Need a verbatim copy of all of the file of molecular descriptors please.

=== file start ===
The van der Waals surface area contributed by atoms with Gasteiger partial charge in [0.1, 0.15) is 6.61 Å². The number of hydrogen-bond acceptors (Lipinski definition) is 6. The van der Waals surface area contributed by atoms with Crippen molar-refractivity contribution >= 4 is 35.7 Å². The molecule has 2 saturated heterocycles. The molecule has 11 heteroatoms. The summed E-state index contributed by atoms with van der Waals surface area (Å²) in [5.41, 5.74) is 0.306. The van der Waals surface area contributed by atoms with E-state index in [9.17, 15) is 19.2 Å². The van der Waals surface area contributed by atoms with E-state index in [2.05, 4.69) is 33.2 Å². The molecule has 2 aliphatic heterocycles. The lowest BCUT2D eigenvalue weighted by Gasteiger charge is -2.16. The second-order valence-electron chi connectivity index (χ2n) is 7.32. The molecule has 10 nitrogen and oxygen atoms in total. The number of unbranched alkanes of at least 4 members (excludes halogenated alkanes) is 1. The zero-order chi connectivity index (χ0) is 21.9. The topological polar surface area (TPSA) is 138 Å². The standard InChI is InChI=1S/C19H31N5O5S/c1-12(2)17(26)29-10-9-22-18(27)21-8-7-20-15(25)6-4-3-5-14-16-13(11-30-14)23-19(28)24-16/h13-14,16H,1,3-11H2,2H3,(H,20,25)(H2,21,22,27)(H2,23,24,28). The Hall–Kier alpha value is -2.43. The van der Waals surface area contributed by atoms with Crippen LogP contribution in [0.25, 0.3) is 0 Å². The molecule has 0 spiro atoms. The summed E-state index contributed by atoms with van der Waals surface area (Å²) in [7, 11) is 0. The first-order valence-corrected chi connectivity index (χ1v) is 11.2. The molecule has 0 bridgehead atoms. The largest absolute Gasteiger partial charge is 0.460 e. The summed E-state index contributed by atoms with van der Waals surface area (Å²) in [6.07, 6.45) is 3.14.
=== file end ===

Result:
The van der Waals surface area contributed by atoms with Gasteiger partial charge in [0.1, 0.15) is 6.61 Å². The number of hydrogen-bond acceptors (Lipinski definition) is 6. The van der Waals surface area contributed by atoms with Crippen molar-refractivity contribution >= 4 is 35.7 Å². The molecule has 2 saturated heterocycles. The molecule has 11 heteroatoms. The summed E-state index contributed by atoms with van der Waals surface area (Å²) in [5.41, 5.74) is 0.306. The van der Waals surface area contributed by atoms with E-state index in [9.17, 15) is 19.2 Å². The van der Waals surface area contributed by atoms with E-state index in [2.05, 4.69) is 33.2 Å². The molecule has 2 aliphatic heterocycles. The lowest BCUT2D eigenvalue weighted by Gasteiger charge is -2.16. The second-order valence-electron chi connectivity index (χ2n) is 7.32. The molecule has 10 nitrogen and oxygen atoms in total. The number of unbranched alkanes of at least 4 members (excludes halogenated alkanes) is 1. The zero-order chi connectivity index (χ0) is 21.9. The topological polar surface area (TPSA) is 138 Å². The standard InChI is InChI=1S/C19H31N5O5S/c1-12(2)17(26)29-10-9-22-18(27)21-8-7-20-15(25)6-4-3-5-14-16-13(11-30-14)23-19(28)24-16/h13-14,16H,1,3-11H2,2H3,(H,20,25)(H2,21,22,27)(H2,23,24,28). The Hall–Kier alpha value is -2.43. The van der Waals surface area contributed by atoms with Crippen LogP contribution in [0.25, 0.3) is 0 Å². The molecule has 0 spiro atoms. The summed E-state index contributed by atoms with van der Waals surface area (Å²) in [7, 11) is 0. The first-order valence-corrected chi connectivity index (χ1v) is 11.2. The molecule has 0 bridgehead atoms. The largest absolute Gasteiger partial charge is 0.460 e. The summed E-state index contributed by atoms with van der Waals surface area (Å²) in [6.07, 6.45) is 3.14.